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Thursday, July 23, 2015

Rachel Dolezal, Dolphus Raymond, Reverse Passing, And The Vagaries of History

I would be profoundly surprised if Rachel Dolezal is the first person in history to successfully pass as black. When you live in a world of multiple gradations of color that have been divided in power for centuries into black and white, there will be many people who find those flat boundaries don't fit, and who choose ways to cross them.

Some will do it blindly and with self-hatred, like Clarence Thomas, some via fairytale, like Rachel Dolezal.

Then, there's Dolphus Raymond from To Kill A Mockingbird, who pretended to be a drunk so that the white people in his community would allow him to live away from their pale hypocrisy, with his colored family. (And who surely must be based on a real, creative problem-solver, a man who was obviously not the only one in the country.)

It's just, we almost never hear about those people, just as, until recently, it was harder than pulling a healthy tooth to find out about people in this country who were able and willing to pass from black to white.

When I was calling academics, looking for contemporaneous oral histories or accounts of people who crossed the color line, I got, "Oh, that never happened. People might pass to ride the bus at the front, or to shop inside a department store, but as soon as they came home, they reverted back to their true selves."

I understand the desire to pretend this is true. When you're working so hard to find pride in that which is considered shameful by the outer world, when you're struggling every day to imbue your children with pride in themselves, in a culture that shames them, it can be deeply painful to consider those who gave up the battle, who painted on the face powder and left their fellows behind. This is something I'm exploring in my novel, "The Color Of Safety."

Still, Walter White, the blue-eyed, blond-haired, fair-skinned president of the NAACP for many years, said in his 1948 biography, "'Every year approximately twelve thousand white-skinned Negroes disappear—people whose absence cannot be explained by death or emigration. Nearly every one of the fourteen million discernible Negroes in the United States knows at least one member of his race who is “passing”—the magic word which means that some Negroes can get by as whites, men and women who have decided that they will be happier and more successful if they flee from the proscription and humiliation which the American color line imposes on them." 

So, back to Dolezal, who was raised under a different kind of oppression, in a Christian cult that believes children are carriers of the virus of original sin, and thus must have the evil beaten out of them. Dolezal was sixteen when her parents adopted four young children of color and would have been older when her parents sent two of they children off to a camp that was even more harsh than their upbringing at home, in an effort to free them from the devil. Those two children have completely rejected their parents, with one even filing for legal emancipation--something that has to be tough in the rural Western state where he lived.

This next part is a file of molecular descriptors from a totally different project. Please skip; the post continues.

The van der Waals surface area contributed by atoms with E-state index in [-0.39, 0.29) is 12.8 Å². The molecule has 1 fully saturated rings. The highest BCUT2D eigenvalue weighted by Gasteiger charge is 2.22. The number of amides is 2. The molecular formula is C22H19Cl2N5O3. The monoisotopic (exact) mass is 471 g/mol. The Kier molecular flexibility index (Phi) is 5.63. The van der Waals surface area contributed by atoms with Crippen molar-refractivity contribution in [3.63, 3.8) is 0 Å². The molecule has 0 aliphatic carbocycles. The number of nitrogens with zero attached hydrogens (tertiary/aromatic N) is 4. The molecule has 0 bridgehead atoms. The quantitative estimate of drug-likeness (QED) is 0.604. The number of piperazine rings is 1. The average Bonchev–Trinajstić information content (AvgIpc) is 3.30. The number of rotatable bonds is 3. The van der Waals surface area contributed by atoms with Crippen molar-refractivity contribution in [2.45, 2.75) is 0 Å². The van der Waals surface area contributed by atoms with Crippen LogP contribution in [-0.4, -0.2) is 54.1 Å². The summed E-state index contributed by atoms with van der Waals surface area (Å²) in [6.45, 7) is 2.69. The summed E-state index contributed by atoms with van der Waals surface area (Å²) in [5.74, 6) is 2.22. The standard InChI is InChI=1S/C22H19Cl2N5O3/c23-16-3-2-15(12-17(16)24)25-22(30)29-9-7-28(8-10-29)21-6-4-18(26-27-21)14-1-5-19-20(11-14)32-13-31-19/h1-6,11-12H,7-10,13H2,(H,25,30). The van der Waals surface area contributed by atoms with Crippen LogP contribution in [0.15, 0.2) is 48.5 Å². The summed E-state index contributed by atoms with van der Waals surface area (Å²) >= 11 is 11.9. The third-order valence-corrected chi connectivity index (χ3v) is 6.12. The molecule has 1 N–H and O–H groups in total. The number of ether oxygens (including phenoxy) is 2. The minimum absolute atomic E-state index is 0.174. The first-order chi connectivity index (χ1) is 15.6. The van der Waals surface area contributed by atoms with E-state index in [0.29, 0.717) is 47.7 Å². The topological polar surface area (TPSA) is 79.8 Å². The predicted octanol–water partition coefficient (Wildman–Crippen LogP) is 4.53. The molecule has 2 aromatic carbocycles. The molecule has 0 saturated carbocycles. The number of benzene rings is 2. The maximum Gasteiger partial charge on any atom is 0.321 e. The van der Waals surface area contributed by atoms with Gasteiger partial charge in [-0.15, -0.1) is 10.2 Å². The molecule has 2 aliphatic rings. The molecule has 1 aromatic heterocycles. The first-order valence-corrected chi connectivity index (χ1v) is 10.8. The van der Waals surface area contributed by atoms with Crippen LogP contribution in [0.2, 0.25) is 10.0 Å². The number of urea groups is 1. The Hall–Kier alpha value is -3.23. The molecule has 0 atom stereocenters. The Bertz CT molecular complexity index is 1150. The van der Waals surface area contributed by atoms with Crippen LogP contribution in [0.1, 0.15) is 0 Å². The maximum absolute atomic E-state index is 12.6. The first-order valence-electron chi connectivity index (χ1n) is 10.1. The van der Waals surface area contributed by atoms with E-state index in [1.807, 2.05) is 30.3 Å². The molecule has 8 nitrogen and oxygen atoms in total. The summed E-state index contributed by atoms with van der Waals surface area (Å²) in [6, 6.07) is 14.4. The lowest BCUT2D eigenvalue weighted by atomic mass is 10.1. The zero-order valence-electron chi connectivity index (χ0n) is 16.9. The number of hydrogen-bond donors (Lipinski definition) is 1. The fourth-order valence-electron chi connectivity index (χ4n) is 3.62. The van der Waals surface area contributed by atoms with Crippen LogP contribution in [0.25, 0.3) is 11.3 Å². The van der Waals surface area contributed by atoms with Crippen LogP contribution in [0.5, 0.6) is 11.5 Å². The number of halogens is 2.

So, somewhat like Dolphus Randolph, Dolezal recreated herself. In his case, that involved a brown paper bag and a pretense at drunkenness. In hers, it meant studying the culture she had been sideswiped with as a child. She has, it appears, become an expert in black hair, (something a friend of mine who was then starring on a soap opera fought to have but never got.) She has, it appears, become an expert on aspects of black history and politics. She married an African-American man and is raising two African-American boys, and somehow has persuaded herself that color is something you can convert to, like Judaism, or, these days, like gender.

Twenty, thirty, a hundred years ago, that would have been that, she would never have been found out.

But this is now. The world of the Internet makes everything viral. Dill would have blogged about Dolphus Randolph and his secret would have been blown.

The white world ridicules Dolezal. The world of color seems divided, with some saying, 'Welcome aboard," and some saying that she is a deluded example of White Privilege.

Yet, I cannot believe that Rachel Dolezal is historically alone in either her life-masquerade or her choice.

Does anybody have any historical stories of those who passed for black? What do you think about Dolezal's choices? And why?

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